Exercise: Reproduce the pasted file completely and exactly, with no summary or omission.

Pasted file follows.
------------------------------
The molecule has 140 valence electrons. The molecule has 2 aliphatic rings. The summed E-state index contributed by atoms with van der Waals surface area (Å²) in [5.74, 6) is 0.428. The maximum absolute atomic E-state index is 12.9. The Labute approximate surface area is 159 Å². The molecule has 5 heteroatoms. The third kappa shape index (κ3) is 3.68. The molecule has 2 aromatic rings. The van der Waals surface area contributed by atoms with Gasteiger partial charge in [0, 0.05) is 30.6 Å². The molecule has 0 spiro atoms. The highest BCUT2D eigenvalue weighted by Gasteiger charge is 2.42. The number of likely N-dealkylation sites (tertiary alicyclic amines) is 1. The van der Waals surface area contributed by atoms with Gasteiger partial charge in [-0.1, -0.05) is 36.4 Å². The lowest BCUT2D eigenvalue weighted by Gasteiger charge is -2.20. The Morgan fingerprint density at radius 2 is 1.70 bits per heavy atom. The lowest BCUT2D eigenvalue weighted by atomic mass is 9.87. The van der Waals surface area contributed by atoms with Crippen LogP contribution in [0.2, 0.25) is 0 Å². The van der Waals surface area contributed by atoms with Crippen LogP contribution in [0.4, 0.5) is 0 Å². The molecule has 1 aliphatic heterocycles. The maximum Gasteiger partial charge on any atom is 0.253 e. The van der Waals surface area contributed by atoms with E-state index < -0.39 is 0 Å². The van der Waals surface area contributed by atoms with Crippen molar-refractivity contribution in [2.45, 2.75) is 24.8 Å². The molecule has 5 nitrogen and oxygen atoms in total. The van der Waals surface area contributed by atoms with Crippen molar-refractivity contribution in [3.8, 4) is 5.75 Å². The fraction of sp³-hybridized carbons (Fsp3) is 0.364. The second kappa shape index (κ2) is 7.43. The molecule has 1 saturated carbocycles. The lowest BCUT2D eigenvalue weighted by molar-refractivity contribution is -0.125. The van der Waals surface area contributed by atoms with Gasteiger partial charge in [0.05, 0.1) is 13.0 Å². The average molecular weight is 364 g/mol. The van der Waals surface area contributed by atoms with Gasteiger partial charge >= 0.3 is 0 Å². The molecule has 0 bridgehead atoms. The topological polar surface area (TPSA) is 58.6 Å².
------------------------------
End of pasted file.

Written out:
The molecule has 140 valence electrons. The molecule has 2 aliphatic rings. The summed E-state index contributed by atoms with van der Waals surface area (Å²) in [5.74, 6) is 0.428. The maximum absolute atomic E-state index is 12.9. The Labute approximate surface area is 159 Å². The molecule has 5 heteroatoms. The third kappa shape index (κ3) is 3.68. The molecule has 2 aromatic rings. The van der Waals surface area contributed by atoms with Gasteiger partial charge in [0, 0.05) is 30.6 Å². The molecule has 0 spiro atoms. The highest BCUT2D eigenvalue weighted by Gasteiger charge is 2.42. The number of likely N-dealkylation sites (tertiary alicyclic amines) is 1. The van der Waals surface area contributed by atoms with Gasteiger partial charge in [-0.1, -0.05) is 36.4 Å². The lowest BCUT2D eigenvalue weighted by Gasteiger charge is -2.20. The Morgan fingerprint density at radius 2 is 1.70 bits per heavy atom. The lowest BCUT2D eigenvalue weighted by atomic mass is 9.87. The van der Waals surface area contributed by atoms with Crippen LogP contribution in [0.2, 0.25) is 0 Å². The van der Waals surface area contributed by atoms with Crippen LogP contribution in [0.4, 0.5) is 0 Å². The molecule has 1 aliphatic heterocycles. The maximum Gasteiger partial charge on any atom is 0.253 e. The van der Waals surface area contributed by atoms with E-state index < -0.39 is 0 Å². The van der Waals surface area contributed by atoms with Crippen molar-refractivity contribution in [2.45, 2.75) is 24.8 Å². The molecule has 5 nitrogen and oxygen atoms in total. The van der Waals surface area contributed by atoms with Crippen molar-refractivity contribution in [3.8, 4) is 5.75 Å². The fraction of sp³-hybridized carbons (Fsp3) is 0.364. The second kappa shape index (κ2) is 7.43. The molecule has 1 saturated carbocycles. The lowest BCUT2D eigenvalue weighted by molar-refractivity contribution is -0.125. The van der Waals surface area contributed by atoms with Gasteiger partial charge in [0.05, 0.1) is 13.0 Å². The average molecular weight is 364 g/mol. The van der Waals surface area contributed by atoms with Gasteiger partial charge >= 0.3 is 0 Å². The molecule has 0 bridgehead atoms. The topological polar surface area (TPSA) is 58.6 Å².